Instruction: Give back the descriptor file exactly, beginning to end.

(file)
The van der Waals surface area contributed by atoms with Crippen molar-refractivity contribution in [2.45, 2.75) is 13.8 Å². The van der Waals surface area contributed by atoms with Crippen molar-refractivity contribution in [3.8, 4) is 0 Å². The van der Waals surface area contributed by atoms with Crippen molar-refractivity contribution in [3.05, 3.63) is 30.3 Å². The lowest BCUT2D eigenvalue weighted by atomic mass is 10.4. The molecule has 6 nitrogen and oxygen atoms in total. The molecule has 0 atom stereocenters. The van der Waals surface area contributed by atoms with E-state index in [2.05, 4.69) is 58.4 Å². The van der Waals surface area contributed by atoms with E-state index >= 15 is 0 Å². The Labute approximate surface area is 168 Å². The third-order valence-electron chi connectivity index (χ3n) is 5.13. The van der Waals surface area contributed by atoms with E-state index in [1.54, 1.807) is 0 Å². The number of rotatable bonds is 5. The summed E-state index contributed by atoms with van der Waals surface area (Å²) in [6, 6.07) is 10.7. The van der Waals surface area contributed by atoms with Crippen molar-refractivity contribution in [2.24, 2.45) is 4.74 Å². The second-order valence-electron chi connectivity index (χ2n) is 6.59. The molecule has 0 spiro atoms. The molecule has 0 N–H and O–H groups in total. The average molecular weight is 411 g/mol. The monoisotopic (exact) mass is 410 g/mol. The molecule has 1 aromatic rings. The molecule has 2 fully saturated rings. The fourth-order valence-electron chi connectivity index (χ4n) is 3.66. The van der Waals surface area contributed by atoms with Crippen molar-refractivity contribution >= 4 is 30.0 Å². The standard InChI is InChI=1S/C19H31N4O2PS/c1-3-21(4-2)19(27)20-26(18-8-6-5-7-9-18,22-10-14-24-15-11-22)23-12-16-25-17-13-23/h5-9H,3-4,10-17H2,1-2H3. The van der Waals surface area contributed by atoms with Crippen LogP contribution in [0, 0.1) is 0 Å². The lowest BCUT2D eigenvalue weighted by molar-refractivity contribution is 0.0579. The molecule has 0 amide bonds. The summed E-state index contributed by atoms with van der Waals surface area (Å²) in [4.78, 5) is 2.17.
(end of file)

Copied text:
The van der Waals surface area contributed by atoms with Crippen molar-refractivity contribution in [2.45, 2.75) is 13.8 Å². The van der Waals surface area contributed by atoms with Crippen molar-refractivity contribution in [3.8, 4) is 0 Å². The van der Waals surface area contributed by atoms with Crippen molar-refractivity contribution in [3.05, 3.63) is 30.3 Å². The lowest BCUT2D eigenvalue weighted by atomic mass is 10.4. The molecule has 6 nitrogen and oxygen atoms in total. The molecule has 0 atom stereocenters. The van der Waals surface area contributed by atoms with E-state index in [2.05, 4.69) is 58.4 Å². The van der Waals surface area contributed by atoms with E-state index >= 15 is 0 Å². The Labute approximate surface area is 168 Å². The third-order valence-electron chi connectivity index (χ3n) is 5.13. The van der Waals surface area contributed by atoms with E-state index in [1.54, 1.807) is 0 Å². The number of rotatable bonds is 5. The summed E-state index contributed by atoms with van der Waals surface area (Å²) in [6, 6.07) is 10.7. The van der Waals surface area contributed by atoms with Crippen molar-refractivity contribution in [2.24, 2.45) is 4.74 Å². The second-order valence-electron chi connectivity index (χ2n) is 6.59. The molecule has 0 spiro atoms. The molecule has 0 N–H and O–H groups in total. The average molecular weight is 411 g/mol. The monoisotopic (exact) mass is 410 g/mol. The molecule has 1 aromatic rings. The molecule has 2 fully saturated rings. The fourth-order valence-electron chi connectivity index (χ4n) is 3.66. The van der Waals surface area contributed by atoms with Crippen molar-refractivity contribution >= 4 is 30.0 Å². The standard InChI is InChI=1S/C19H31N4O2PS/c1-3-21(4-2)19(27)20-26(18-8-6-5-7-9-18,22-10-14-24-15-11-22)23-12-16-25-17-13-23/h5-9H,3-4,10-17H2,1-2H3. The van der Waals surface area contributed by atoms with Crippen LogP contribution in [0, 0.1) is 0 Å². The lowest BCUT2D eigenvalue weighted by molar-refractivity contribution is 0.0579. The molecule has 0 amide bonds. The summed E-state index contributed by atoms with van der Waals surface area (Å²) in [4.78, 5) is 2.17.